Search This Blog

Monday, 28 March 2016

Profile: 500 years of Venice's Jewish ghetto

Profile: 500 years of Venice's Jewish ghetto

A POIGNANT plea on behalf of the mostly Muslim refugees seeking safety in Europe has been made by Jews marking the 500th anniversary of the world’s first ghetto on Tuesday march 29.
The remarkable call for patience and integration comes as preparations are finalised for a series of cultural events to commemorate those who lived in the ghetto, which was created in Venice on March 29, 1516, to keep the Jews separate from the mainly Christian population.
While there is no doubt the early inhabitants suffered from the segregation, over time they became integrated into the Italian community, contributing greatly to the cultural life of the country.
Now the Jews of Venice believe their history has lessons for Europe as it shows that minorities can integrate while still preserving their identity.
“It is imperative to continue to commemorate the tragedies that occurred here but it is also important to highlight the lessons of survival, creativity and cross-cultural dialogue the ghetto experienced,” said university professor Shaul Bassi.
“Those of us who have worked on this anniversary believe the ghetto has precious ethical and cultural lessons to educate the public about Jews as well as the broader question of cross-cultural dialogue, co-operation and co-existence.
"Today, Italian Jews are proof that a minority can keep its identity and still integrate in a process of reciprocal influence," he said.
It was 500 years ago that Venetian Republic leader, Doge Leonardo Loredan, declared that if Jews wanted to live in the city then they would have to stay separately from Christians.
The authorities then assigned the polluted site of an old foundry for the “geto” which is derived from “gettare” the Italian verb “to cast”.
A cramped area, it was surrounded by canals and, as Jews from other parts of the world arrived, the people built upwards, constructing some of the world’s first “skyscrapers” which are still some of the city’s tallest buildings at eight or nine stories high.
"They had to build higher and higher and squeeze in low-ceilinged apartments. It was like a beehive," said Bassi.
Here for the next 300 years, the Jews were locked in at night and forced to pay the wages of their Christian guards. Prejudice against them was rife and when they ventured out into the wider city during the day to make their living, they had to wear yellow caps to mark them out.
They were even ordered to use Christian architects to build five synagogues which remain preserved today, plain on the outside but richly decorated within.

Despite the restrictions Jews from other parts of the world flocked to live there.
"Elsewhere in Europe Jews were treated worse, and Venice to some extent was a safe harbour," said Paolo Gnignati, leader of Venice's Jewish community. "The city wanted them to come because they needed access to Jewish trading networks; it was good business on the part of the doges.”
As Jews from Spain, France, Portugal, German and the Ottoman Empire moved in, so the cultural and religious activity flourished.
One third of all Hebrew publications over the next 150 years were Venetian and at one point Jewish poet Sarra Copia Sulam was famous for the literary salons she held in the ghetto.
“Over time Jewish and Venetian culture intermingled, proving that cultural identities are not immutable,” said Gnignati.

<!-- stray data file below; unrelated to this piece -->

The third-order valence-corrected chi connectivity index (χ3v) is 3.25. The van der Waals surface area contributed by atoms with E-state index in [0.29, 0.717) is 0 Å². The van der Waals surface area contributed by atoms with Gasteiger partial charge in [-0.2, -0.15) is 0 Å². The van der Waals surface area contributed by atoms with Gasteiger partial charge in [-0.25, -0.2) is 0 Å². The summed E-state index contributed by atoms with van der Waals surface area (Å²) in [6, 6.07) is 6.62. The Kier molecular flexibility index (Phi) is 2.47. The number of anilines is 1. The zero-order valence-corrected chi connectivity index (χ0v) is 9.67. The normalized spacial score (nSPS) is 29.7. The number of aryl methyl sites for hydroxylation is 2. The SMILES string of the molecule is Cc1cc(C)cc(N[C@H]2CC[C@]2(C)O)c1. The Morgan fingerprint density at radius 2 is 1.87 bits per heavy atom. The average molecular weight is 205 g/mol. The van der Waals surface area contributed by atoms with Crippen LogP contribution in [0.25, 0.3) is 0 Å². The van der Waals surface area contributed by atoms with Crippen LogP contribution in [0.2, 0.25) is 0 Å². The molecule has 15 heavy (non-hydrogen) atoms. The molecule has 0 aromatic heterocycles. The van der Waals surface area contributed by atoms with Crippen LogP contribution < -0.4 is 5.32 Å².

Interestingly, the influx of Jews from different places helped the community integrate as the differences between them meant they did not become one distinct entity separate from the Italian Christians.
"We were deprived of our rights here, but contributed to Europe's identity and we are still here," Gnignati said. "We can serve as an example to newcomers who want to participate in Europe while preserving their original identity.”

It was Napoleon who finally knocked down the gates of the ghetto when he occupied the city in 1797. Scornful of the separation, he allowed the Jews to live where they chose and many escaped the cramped conditions to live elsewhere in the city.
The ghetto remained their anchor, however, and they flocked back each week on the Sabbath to pray at their synagogues.
By the time of the Second World War the population had dropped from 5,000 Jews to just over 1,000. Of these, 250 were sent to the death camps. Only eight returned.
Now there are just 450 Jews in the whole of the city with a handful remaining in the ghetto, although the synagogues are still active places of worship.
To remind the rest of the world of the area’s historic importance, a programme of events has been drawn up for the coming year which even includes the first performance in the ghetto of Shakespeare’s Merchant of Venice, featuring Shylock, the odious money-lending Jew.
"Shylock is the most famous Venetian Jew and we cannot pretend he doesn't exist," explained Bassi.
The commemorations open tomorrow night (tues) with a performance of Mahler’s first symphony at La Fenice opera house and there is also a major exhibition at the Ducal Palace called Venice, the Jews and Europe from June to November.
“The ghetto provided an incredible occasion for cultural exchange and the exhibit will focus on that exchange within the ghetto itself, between the ghetto and the city, and with the rest of Europe,” said Professor Donatella Calabi, who curated the exhibition.
It is also hoped to expand the Jewish Museum of Venice to include treasures hidden from the Nazis that were recently found in the ghetto under a synagogue staircase.
"The concept of the ghetto was born here in Venice," said Bassi. "And that is why we must never forget this place."

No comments:

Post a Comment